I’ve been doing a lot of reading lately, both critiquing up and coming authors and putting my Paperwhite to good use. Some things age better than others and the term is often applied to media. The reason is simple; it is a matter of critique.
I tend to be forgiving about specific pieces of work, as they aren’t about to improve or worsen with time. It isn’t the piece of work that changes after all. It is how we perceive them. We all do it. Be it The Lord of the Rings, the Matrix or Sonic the Hedgehog. No, I’m not comparing the three directly. I don’t want to give you nightmares of Keanu reeves in a furry blue costume carrying a ring to Mount Doom.
Enter the Retro Goggles. For whatever reason, when we see something (we like) for the first time. We are typically star struck. Something about it impresses us and it finds a place in our hearts and memories. We inevitably move on from it and it sits on a pedestal.
When we come back to it some years later the thought often comes out. “Wow, I remember this. I loved this back in the day.” Your mind goes right back to the moment when you were first impressed. Here’s the tricky part, reaching up to your face—and pulling the glasses off.
You end up with mixed results. Sometimes you find the thing you loved with a new sense of appreciation. This happened to me when I flipped through the Fellowship of the Ring again, twenty years older. Tolkien has a staggering amount of depth in his work that I simply couldn’t appreciate when I was a teen. I just got so immersed I might as well have been in Middle Earth. I liken the book to quizzing an old man who spent his life cataloging the events of the world, trying and failing to stump him.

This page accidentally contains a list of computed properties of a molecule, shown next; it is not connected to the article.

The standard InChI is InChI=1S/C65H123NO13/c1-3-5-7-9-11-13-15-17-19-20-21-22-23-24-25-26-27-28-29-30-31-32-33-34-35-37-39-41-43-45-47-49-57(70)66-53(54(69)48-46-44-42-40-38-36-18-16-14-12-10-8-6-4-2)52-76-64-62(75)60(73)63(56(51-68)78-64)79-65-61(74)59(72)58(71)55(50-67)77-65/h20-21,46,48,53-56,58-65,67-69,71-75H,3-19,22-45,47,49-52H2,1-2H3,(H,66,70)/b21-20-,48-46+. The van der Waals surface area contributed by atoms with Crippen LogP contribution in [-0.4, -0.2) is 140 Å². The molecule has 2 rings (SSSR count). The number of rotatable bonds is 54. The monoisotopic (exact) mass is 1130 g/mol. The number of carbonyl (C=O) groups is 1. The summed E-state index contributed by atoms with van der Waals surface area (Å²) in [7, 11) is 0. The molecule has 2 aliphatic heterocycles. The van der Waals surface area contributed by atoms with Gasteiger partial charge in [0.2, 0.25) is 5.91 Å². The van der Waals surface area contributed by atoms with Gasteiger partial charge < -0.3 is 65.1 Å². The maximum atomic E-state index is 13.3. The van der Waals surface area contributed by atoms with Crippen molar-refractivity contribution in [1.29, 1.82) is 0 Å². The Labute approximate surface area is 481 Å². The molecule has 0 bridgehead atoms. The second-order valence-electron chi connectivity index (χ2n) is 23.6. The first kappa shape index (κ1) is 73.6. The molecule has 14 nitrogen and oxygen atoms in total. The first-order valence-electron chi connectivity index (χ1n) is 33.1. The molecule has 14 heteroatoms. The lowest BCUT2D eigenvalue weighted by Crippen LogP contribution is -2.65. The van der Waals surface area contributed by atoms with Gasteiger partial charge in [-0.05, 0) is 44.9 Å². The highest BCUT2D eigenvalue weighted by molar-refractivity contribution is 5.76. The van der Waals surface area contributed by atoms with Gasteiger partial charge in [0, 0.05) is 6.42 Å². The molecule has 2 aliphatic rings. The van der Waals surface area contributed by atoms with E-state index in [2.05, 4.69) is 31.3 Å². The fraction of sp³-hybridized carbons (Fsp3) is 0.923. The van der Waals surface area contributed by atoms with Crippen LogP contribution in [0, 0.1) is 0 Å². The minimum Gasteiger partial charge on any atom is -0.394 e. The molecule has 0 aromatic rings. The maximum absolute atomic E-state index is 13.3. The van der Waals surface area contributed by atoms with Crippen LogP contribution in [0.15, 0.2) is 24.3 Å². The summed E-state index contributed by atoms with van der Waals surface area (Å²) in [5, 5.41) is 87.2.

On the flip side, I also found that the Lord of the Rings is not my kind of book now. The focus doesn’t stay on the characters, something I value now as a writer. Is it a bad book? No. But once the Retro Goggles came off, I had a new appreciation for it.
In a similar vein, I find removing the goggles can ruin things for me too. I recently began reading a book by an author I’ve invested in eleven of his books. This one, I struggled to get going on. He hadn’t gotten worse, but my perspective changed. In that light putting the Retro Glasses back on helped me enjoy it more.
I mentioned the Matrix because when it came out it blew people’s minds. It invented bullet time for cripes sake. But it is very hard to watch the Matrix now, especially if you peel off those Retro Goggles.
I argue endlessly with my lady friend about Sonic the Hedgehog. I never really liked him in the first place, a volatile combination of being a Nintendo fan boy and my distaste for ‘memorization game-play’. When it came down to it, Sonic was hold right and hit a jump button occasionally in my eye, until Sonic Adventure came along anyway.
I actually defend that game on being good, but there’s no defending its horrific camera controls. It made up for it with delightfully cheesy 80’s rock tracks. No Retro Goggles can save the fate of Shadow the Hedgehog (the game not the character), where Sega officially ran out of f***s to give.
That said, it is important to know when to put that asterisk next to lofty claims of praise. Most of my applications of Retro Goggles place a stamp: For it’s time, _____ was amazing. And every so often when I pull off those goggles, I find something even better.